Species of Thailand

Eastern cattle egret

Bubulcus coromandus, Pieter Boddaert, 1783

(In Thai: นกยางควาย)

The eastern cattle egret (Bubulcus coromandus) is a species of heron (family Ardeidae) found in the tropics, subtropics and warm temperate zones. Most taxonomic authorities lump this species and the western cattle egret together as subspecies of the cattle egret, but some (including the International Ornithologists' Union) separate them. Despite the similarities in plumage to the egrets of the genus Egretta, it is more closely related to the herons of Ardea. It is native to southern and eastern Asia, and Australasia.

It is a white bird adorned with buff plumes in the breeding season. It nests in colonies, usually near bodies of water and often with other wading birds. The nest is a platform of sticks in trees or shrubs. Eastern cattle egrets exploit drier and open habitats more than other heron species. Their feeding habitats include seasonally inundated grasslands, pastures, farmlands, wetlands and rice paddies. They often accompany cattle or other large mammals, catching insect and small vertebrate prey disturbed by these animals. Some populations of the cattle egret are migratory and others show post-breeding dispersal.

The adult eastern cattle egret has few predators, but birds or mammals may raid its nests, and chicks may be lost to starvation, calcium deficiency or disturbance from other large birds. This species maintains a special relationship with cattle, which extends to other large grazing mammals; wider human farming is believed to be a major cause of their suddenly expanded range. The cattle egret removes ticks and flies from cattle and consumes them. This benefits both species, but it has been implicated in the spread of tick-borne animal diseases.

Taxonomy

Its genus name Bubulcus is Latin for herdsman, referring, like the English name, to this species' association with cattle. Ibis is a Latin and Greek word which originally referred to another white wading bird, the sacred ibis, but was applied to this species in error.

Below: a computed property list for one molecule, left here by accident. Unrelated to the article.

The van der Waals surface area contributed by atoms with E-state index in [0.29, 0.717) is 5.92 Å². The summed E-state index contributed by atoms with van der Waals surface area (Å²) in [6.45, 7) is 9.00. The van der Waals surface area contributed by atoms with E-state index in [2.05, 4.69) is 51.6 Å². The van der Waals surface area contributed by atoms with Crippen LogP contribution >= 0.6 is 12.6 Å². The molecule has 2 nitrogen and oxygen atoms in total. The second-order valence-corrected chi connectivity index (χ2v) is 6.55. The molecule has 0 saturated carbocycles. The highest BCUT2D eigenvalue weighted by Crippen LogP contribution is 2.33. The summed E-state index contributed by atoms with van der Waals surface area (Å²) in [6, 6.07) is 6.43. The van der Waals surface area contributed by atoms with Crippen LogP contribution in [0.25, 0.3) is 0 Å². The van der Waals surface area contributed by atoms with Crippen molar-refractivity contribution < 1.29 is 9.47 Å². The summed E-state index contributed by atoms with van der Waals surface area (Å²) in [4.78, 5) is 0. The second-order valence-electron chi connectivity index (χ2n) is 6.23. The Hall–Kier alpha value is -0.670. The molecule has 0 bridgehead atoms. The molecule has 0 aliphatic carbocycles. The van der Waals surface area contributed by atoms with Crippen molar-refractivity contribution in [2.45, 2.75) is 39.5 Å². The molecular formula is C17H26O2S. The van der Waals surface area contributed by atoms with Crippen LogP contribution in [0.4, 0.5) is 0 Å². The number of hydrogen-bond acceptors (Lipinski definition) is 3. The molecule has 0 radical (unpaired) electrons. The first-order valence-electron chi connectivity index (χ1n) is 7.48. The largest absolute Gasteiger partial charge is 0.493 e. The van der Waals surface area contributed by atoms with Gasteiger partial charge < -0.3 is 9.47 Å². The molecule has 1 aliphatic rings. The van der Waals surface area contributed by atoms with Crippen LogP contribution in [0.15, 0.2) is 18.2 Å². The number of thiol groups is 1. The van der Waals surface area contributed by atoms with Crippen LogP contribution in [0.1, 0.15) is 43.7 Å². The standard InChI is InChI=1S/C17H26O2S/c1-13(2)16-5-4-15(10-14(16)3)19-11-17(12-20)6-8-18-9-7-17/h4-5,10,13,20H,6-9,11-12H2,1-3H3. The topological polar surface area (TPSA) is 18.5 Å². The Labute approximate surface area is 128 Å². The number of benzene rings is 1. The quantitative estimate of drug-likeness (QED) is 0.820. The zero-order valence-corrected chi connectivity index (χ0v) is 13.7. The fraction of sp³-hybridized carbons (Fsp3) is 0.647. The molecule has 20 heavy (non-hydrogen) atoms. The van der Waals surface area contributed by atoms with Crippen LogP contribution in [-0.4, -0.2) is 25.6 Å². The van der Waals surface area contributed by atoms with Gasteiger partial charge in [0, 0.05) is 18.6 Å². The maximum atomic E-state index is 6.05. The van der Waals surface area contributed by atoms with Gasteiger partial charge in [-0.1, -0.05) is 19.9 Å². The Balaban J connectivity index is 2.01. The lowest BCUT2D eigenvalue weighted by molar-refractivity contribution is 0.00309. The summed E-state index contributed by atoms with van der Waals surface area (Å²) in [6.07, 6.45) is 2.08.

The eastern cattle egret, described by Pieter Boddaert in 1783, breeds in eastern and southern Asia and Australasia.

Despite superficial similarities in appearance, the cattle egret is more closely related to the genus Ardea, which comprises the great or typical herons and the great egret (A. alba), than to the majority of species termed egrets in the genus Egretta.

Description

The cattle egret is a stocky heron with an 88 - 96 cm wingspan; it is 46 - 56 cm long and weighs 270 - 512 g. It has a relatively short thick neck, a sturdy bill, and a hunched posture. The non-breeding adult has mainly white plumage, a yellow bill and greyish-yellow legs.

The eastern cattle egret differs from the western species in breeding plumage, when the buff colour on its head extends to the cheeks and throat, and the plumes are more golden in colour. The bill and tarsus are longer on average. It is also smaller and shorter-winged. It has white cheeks and throat, but the nuptial plumes are golden. The positioning of the egret's eyes allows for binocular vision during feeding, and physiological studies suggest that the species may be capable of crepuscular or nocturnal activity. Adapted to foraging on land, they have lost the ability possessed by their wetland relatives to accurately correct for light refraction by water.